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State-Building and the Logic of Violence in Iraq

NCJ Number
Journal of Scandinavian Studies in Criminology and Crime Prevention Volume: 10 Issue: 1 Dated: 2009 Pages: 48-58
Penny Green; Tony Ward
Date Published
11 pages
This article explores the idea of a 'logic of violence' since the 2003 invasion in Irag.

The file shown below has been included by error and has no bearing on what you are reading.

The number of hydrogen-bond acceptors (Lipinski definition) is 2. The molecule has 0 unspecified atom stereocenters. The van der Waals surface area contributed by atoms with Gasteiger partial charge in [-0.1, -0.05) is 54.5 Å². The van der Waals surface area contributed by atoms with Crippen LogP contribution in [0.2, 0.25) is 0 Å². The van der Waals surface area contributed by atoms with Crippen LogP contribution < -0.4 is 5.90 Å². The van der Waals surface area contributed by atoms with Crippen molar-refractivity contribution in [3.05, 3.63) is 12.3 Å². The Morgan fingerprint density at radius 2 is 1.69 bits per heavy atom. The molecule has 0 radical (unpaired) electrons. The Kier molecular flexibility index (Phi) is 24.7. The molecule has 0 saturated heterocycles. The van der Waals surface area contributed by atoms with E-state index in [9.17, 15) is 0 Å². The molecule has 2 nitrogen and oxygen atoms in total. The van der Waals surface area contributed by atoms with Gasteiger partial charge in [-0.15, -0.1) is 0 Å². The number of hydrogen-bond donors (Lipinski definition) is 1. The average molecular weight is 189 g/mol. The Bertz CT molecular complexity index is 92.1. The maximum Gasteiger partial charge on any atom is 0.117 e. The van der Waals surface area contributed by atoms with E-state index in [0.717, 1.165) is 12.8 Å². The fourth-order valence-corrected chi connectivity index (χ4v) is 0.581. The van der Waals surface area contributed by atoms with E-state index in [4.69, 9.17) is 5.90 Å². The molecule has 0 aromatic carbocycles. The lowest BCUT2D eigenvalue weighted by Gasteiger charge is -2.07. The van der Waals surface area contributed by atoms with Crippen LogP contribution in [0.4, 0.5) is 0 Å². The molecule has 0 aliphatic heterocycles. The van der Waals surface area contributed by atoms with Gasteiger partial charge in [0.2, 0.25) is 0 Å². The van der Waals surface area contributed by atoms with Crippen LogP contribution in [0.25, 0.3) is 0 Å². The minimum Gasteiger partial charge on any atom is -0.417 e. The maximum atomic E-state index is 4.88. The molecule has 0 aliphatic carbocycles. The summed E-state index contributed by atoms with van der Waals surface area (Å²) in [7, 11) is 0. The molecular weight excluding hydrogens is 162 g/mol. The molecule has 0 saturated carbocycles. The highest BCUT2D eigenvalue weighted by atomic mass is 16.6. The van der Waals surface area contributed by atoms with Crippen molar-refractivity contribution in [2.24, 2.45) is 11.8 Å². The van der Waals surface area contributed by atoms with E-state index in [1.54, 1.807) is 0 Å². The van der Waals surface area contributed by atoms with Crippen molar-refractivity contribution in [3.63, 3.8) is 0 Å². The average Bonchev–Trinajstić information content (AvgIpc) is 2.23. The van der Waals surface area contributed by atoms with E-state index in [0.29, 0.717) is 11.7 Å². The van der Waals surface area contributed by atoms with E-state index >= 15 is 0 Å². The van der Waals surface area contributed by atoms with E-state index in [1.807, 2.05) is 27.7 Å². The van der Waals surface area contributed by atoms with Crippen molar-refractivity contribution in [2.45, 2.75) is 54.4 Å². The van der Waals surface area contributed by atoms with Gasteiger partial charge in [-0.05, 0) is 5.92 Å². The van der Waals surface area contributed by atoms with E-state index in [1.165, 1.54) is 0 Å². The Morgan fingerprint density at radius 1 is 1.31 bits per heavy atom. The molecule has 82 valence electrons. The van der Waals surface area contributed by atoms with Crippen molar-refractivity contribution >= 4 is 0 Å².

This article examines patterns of collective violence in Iraq since the 2003 invasion, focusing particularly on gender-based violence and militia activities. Drawing on the work of Charles Tilly and others, it explores the idea that collective violence follows a 'logic' that can be observed in a wide variety of historical and cultural contexts. An aspect of the 'logic of violence' that emerges as particularly important is that of 'dual purpose violence', which simultaneously serves two or more goals of individuals, groups and political organizations. Activities which in some respects serve relatively conventional criminal processes can simultaneously be part of processes of state-building, which in the context of Iraq means not only the consolidation of central government power but the building of numerous state-like power structures at local and regional level. Table and references (Published Abstract)